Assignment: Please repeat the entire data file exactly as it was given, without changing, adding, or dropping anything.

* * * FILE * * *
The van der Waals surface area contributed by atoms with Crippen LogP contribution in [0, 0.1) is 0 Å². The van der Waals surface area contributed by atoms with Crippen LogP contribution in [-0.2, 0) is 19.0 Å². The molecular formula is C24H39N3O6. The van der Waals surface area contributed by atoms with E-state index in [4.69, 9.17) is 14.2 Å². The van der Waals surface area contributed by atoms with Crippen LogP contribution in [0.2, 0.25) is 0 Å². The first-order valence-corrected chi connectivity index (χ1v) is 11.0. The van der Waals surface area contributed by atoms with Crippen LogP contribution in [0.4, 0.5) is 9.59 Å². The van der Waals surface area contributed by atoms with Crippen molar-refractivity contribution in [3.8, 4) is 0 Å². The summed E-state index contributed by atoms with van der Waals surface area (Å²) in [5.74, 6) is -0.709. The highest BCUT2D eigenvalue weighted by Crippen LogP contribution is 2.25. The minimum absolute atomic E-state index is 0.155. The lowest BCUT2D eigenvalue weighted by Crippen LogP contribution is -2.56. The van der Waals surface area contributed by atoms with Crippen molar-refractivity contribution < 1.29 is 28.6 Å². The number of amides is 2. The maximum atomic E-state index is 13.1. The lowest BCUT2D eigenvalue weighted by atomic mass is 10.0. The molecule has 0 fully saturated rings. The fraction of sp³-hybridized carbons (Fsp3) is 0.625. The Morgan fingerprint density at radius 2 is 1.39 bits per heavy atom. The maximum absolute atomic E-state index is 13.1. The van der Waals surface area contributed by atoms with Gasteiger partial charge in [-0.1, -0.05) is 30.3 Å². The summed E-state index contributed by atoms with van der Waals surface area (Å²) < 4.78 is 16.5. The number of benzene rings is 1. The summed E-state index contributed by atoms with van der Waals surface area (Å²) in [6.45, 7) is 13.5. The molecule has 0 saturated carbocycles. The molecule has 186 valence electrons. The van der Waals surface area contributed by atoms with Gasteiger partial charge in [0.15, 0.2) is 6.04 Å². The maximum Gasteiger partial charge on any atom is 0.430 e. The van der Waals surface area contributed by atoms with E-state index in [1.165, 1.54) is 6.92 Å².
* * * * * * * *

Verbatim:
The van der Waals surface area contributed by atoms with Crippen LogP contribution in [0, 0.1) is 0 Å². The van der Waals surface area contributed by atoms with Crippen LogP contribution in [-0.2, 0) is 19.0 Å². The molecular formula is C24H39N3O6. The van der Waals surface area contributed by atoms with E-state index in [4.69, 9.17) is 14.2 Å². The van der Waals surface area contributed by atoms with Crippen LogP contribution in [0.2, 0.25) is 0 Å². The first-order valence-corrected chi connectivity index (χ1v) is 11.0. The van der Waals surface area contributed by atoms with Crippen LogP contribution in [0.4, 0.5) is 9.59 Å². The van der Waals surface area contributed by atoms with Crippen molar-refractivity contribution in [3.8, 4) is 0 Å². The summed E-state index contributed by atoms with van der Waals surface area (Å²) in [5.74, 6) is -0.709. The highest BCUT2D eigenvalue weighted by Crippen LogP contribution is 2.25. The minimum absolute atomic E-state index is 0.155. The lowest BCUT2D eigenvalue weighted by Crippen LogP contribution is -2.56. The van der Waals surface area contributed by atoms with Crippen molar-refractivity contribution < 1.29 is 28.6 Å². The number of amides is 2. The maximum atomic E-state index is 13.1. The lowest BCUT2D eigenvalue weighted by atomic mass is 10.0. The molecule has 0 fully saturated rings. The fraction of sp³-hybridized carbons (Fsp3) is 0.625. The Morgan fingerprint density at radius 2 is 1.39 bits per heavy atom. The maximum absolute atomic E-state index is 13.1. The van der Waals surface area contributed by atoms with Gasteiger partial charge in [-0.1, -0.05) is 30.3 Å². The summed E-state index contributed by atoms with van der Waals surface area (Å²) < 4.78 is 16.5. The number of benzene rings is 1. The summed E-state index contributed by atoms with van der Waals surface area (Å²) in [6.45, 7) is 13.5. The molecule has 0 saturated carbocycles. The molecule has 186 valence electrons. The van der Waals surface area contributed by atoms with Gasteiger partial charge in [0.15, 0.2) is 6.04 Å². The maximum Gasteiger partial charge on any atom is 0.430 e. The van der Waals surface area contributed by atoms with E-state index in [1.165, 1.54) is 6.92 Å².